In 1854 having sold out his interest in the mercantile business with David Putnam, he purchased of Douglas Putnam an undivided one-fourth interest in the Harmer Manufacturing Company's business and property, and in this business was employed as a general and traveling salesman at a salary of $1,500 per annum to sell the company's product, consisting of all kinds of machinery, moulded and turned and buckets. While traveling through the east he found like factories were being erected whose products would soon come in competition with those of his factory, and hence thought it a wise time to sell his interest in the factory, which he did to John Pool, of Boston, Massachusetts, in 1856.
He then had a steamboat built, christened "Martha Putnam," named in honor of his early partner, David Putnam's, daughter. The boat was equipped with modern machinery from his old factory and in 1857 made its initial trip from Cincinnati to Pittsburg, Pennsylvania, carrying 300 passengers and its capacity of freight. The boat remained in commission on the Mississippi and Ohio rivers until it was burned at Cairo in the dead of winter with considerable loss to its captain and owner, although it was heavily insured.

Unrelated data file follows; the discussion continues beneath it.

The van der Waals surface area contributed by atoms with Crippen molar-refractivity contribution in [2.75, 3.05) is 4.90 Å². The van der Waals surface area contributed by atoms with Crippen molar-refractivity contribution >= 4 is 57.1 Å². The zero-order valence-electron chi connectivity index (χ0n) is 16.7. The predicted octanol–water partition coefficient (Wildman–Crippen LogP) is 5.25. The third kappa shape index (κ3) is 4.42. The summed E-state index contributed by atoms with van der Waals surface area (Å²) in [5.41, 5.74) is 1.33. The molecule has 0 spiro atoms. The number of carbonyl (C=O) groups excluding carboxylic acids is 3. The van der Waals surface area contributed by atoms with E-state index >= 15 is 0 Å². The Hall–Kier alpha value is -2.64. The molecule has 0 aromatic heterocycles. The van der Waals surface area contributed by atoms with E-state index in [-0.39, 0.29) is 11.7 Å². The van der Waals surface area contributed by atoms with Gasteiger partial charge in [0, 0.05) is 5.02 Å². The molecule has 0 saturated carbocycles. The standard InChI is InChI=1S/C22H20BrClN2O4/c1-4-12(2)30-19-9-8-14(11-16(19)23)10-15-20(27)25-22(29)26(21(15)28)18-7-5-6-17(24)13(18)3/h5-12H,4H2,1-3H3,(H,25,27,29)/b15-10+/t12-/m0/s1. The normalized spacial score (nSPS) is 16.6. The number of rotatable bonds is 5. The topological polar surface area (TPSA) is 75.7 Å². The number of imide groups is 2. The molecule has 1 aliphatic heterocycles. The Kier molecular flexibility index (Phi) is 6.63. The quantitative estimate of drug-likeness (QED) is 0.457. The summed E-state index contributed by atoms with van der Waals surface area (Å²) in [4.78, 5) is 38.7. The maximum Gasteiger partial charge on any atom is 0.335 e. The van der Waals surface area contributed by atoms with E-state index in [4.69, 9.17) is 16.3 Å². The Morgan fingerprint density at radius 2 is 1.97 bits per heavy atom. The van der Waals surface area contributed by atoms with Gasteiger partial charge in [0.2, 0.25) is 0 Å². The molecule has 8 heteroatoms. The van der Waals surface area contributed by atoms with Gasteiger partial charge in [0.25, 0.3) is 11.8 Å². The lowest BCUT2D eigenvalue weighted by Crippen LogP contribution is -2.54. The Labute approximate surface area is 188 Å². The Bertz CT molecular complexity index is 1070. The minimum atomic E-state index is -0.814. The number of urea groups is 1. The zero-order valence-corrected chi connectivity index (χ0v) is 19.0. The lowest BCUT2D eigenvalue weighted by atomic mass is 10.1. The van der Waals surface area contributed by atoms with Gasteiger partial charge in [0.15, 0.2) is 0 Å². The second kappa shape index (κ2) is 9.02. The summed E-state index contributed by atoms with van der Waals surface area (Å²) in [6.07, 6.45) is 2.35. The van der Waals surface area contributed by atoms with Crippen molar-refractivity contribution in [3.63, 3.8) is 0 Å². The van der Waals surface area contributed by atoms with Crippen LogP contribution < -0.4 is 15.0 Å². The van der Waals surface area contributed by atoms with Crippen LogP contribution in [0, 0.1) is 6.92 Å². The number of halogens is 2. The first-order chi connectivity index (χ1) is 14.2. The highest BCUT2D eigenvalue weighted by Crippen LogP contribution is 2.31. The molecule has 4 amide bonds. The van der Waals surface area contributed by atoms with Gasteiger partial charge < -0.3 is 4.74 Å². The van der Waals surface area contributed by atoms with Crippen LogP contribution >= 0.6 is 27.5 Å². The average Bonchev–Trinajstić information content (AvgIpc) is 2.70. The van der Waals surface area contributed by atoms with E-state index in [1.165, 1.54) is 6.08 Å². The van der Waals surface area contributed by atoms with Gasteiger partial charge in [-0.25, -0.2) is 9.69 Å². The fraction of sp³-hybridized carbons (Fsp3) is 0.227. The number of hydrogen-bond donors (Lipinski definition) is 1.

In the spring Mr. Jewell, hearing and reading of the great possibilities of the great territory of Kansas, embarked therefor in 1859, and finally arrived in the Cherokee Neutral Lands, in the winter of the same year. Fifteen miles south of Ft. Scott in the pleasant valley west of Arcadia, he located claims and began farming and stock-raising, which he continued until his enlistment in the army in 1860. His first difficulties in the neutral lands occurred when Captain Sturgis, commanding a company of United States troops in company with the Indian agent, beginning at the lower part of the neutral lands, had burned the improvements of and driven away the settlers thereon. They continued their destruction of property until they reached within a few miles of Jewell's home, where they were met by Mr. Jewell and a delegation of settlers, demanding a hearing of their rights or a fight. Captain Sturgis, knowing the feeling and seeing the determination of the settlers, agreed to meet them at Cato, Kansas, which he did on the following day. Where the settlers gathered and formed in battle array confronting the United States troops, arguments and speeches were the program of the day; an agreement was finally reached that a delegation consisting of three should be sent to Washington to lay their troubles before the president. Captain Sturgis agreed to wait their report, which he did and which report was to the effect that no further trouble should be given the settlers of the neutral lands for a year, during which time it was partially guaranteed that all trouble would soon be amicably settled. The excitement of the approaching national troubles seemed to have absorbed any further consideration of such neutral land troubles until after the war.